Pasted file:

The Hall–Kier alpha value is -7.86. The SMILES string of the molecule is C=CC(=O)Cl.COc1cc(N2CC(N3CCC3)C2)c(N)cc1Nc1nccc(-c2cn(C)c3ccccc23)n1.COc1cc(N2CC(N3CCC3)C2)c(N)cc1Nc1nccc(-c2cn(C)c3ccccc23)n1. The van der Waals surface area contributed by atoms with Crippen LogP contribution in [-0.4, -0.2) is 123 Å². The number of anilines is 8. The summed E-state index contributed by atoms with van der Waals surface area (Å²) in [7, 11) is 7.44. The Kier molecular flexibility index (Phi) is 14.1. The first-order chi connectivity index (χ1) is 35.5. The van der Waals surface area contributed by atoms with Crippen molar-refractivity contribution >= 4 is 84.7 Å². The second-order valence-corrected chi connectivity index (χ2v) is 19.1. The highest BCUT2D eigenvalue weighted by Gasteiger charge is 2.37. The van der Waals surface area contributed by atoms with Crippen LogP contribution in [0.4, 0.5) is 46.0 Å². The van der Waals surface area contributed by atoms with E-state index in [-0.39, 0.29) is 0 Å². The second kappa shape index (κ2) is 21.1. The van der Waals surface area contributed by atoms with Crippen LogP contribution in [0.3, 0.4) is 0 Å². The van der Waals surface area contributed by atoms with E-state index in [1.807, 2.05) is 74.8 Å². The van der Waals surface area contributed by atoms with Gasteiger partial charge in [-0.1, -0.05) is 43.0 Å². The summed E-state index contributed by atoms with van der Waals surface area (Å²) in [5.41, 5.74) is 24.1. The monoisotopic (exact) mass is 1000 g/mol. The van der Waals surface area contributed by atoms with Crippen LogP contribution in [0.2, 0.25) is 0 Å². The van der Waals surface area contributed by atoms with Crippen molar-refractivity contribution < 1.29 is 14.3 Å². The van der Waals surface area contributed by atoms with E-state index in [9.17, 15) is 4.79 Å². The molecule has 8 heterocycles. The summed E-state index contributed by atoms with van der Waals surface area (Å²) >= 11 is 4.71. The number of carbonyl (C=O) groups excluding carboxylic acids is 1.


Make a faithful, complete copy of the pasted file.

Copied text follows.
The Hall–Kier alpha value is -7.86. The SMILES string of the molecule is C=CC(=O)Cl.COc1cc(N2CC(N3CCC3)C2)c(N)cc1Nc1nccc(-c2cn(C)c3ccccc23)n1.COc1cc(N2CC(N3CCC3)C2)c(N)cc1Nc1nccc(-c2cn(C)c3ccccc23)n1. The van der Waals surface area contributed by atoms with Crippen LogP contribution in [-0.4, -0.2) is 123 Å². The number of anilines is 8. The summed E-state index contributed by atoms with van der Waals surface area (Å²) in [7, 11) is 7.44. The Kier molecular flexibility index (Phi) is 14.1. The first-order chi connectivity index (χ1) is 35.5. The van der Waals surface area contributed by atoms with Crippen molar-refractivity contribution >= 4 is 84.7 Å². The second-order valence-corrected chi connectivity index (χ2v) is 19.1. The highest BCUT2D eigenvalue weighted by Gasteiger charge is 2.37. The van der Waals surface area contributed by atoms with Crippen LogP contribution in [0.4, 0.5) is 46.0 Å². The van der Waals surface area contributed by atoms with E-state index in [-0.39, 0.29) is 0 Å². The second kappa shape index (κ2) is 21.1. The van der Waals surface area contributed by atoms with Crippen LogP contribution in [0.3, 0.4) is 0 Å². The van der Waals surface area contributed by atoms with E-state index in [1.807, 2.05) is 74.8 Å². The van der Waals surface area contributed by atoms with Gasteiger partial charge in [-0.1, -0.05) is 43.0 Å². The summed E-state index contributed by atoms with van der Waals surface area (Å²) in [5.41, 5.74) is 24.1. The monoisotopic (exact) mass is 1000 g/mol. The van der Waals surface area contributed by atoms with Crippen LogP contribution in [0.2, 0.25) is 0 Å². The van der Waals surface area contributed by atoms with Crippen molar-refractivity contribution < 1.29 is 14.3 Å². The van der Waals surface area contributed by atoms with E-state index in [9.17, 15) is 4.79 Å². The molecule has 8 heterocycles. The summed E-state index contributed by atoms with van der Waals surface area (Å²) >= 11 is 4.71. The number of carbonyl (C=O) groups excluding carboxylic acids is 1.